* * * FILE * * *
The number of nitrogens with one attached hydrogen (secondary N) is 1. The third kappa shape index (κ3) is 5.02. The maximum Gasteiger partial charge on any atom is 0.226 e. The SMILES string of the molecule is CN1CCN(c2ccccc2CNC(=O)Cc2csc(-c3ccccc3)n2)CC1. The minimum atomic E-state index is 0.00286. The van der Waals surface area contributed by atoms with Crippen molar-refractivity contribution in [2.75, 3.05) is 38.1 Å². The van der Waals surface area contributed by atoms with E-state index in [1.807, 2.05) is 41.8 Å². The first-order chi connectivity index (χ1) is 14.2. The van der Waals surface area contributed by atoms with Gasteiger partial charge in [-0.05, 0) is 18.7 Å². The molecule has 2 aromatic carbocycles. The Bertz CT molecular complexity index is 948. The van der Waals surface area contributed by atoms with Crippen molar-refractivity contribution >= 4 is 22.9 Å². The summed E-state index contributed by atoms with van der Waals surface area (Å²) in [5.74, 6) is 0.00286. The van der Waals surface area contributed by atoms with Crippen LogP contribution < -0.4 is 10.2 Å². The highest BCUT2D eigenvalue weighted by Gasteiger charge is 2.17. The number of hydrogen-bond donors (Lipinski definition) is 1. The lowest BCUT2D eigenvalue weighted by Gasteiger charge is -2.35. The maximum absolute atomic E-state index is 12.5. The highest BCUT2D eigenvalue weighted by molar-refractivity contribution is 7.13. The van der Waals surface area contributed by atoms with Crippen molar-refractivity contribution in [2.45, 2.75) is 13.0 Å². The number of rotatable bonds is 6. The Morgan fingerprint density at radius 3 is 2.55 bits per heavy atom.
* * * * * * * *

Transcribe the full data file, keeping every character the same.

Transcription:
The number of nitrogens with one attached hydrogen (secondary N) is 1. The third kappa shape index (κ3) is 5.02. The maximum Gasteiger partial charge on any atom is 0.226 e. The SMILES string of the molecule is CN1CCN(c2ccccc2CNC(=O)Cc2csc(-c3ccccc3)n2)CC1. The minimum atomic E-state index is 0.00286. The van der Waals surface area contributed by atoms with Crippen molar-refractivity contribution in [2.75, 3.05) is 38.1 Å². The van der Waals surface area contributed by atoms with E-state index in [1.807, 2.05) is 41.8 Å². The first-order chi connectivity index (χ1) is 14.2. The van der Waals surface area contributed by atoms with Gasteiger partial charge in [-0.05, 0) is 18.7 Å². The molecule has 2 aromatic carbocycles. The Bertz CT molecular complexity index is 948. The van der Waals surface area contributed by atoms with Crippen molar-refractivity contribution >= 4 is 22.9 Å². The summed E-state index contributed by atoms with van der Waals surface area (Å²) in [5.74, 6) is 0.00286. The van der Waals surface area contributed by atoms with Crippen LogP contribution < -0.4 is 10.2 Å². The highest BCUT2D eigenvalue weighted by Gasteiger charge is 2.17. The number of hydrogen-bond donors (Lipinski definition) is 1. The lowest BCUT2D eigenvalue weighted by Gasteiger charge is -2.35. The maximum absolute atomic E-state index is 12.5. The highest BCUT2D eigenvalue weighted by molar-refractivity contribution is 7.13. The van der Waals surface area contributed by atoms with Crippen molar-refractivity contribution in [2.45, 2.75) is 13.0 Å². The number of rotatable bonds is 6. The Morgan fingerprint density at radius 3 is 2.55 bits per heavy atom.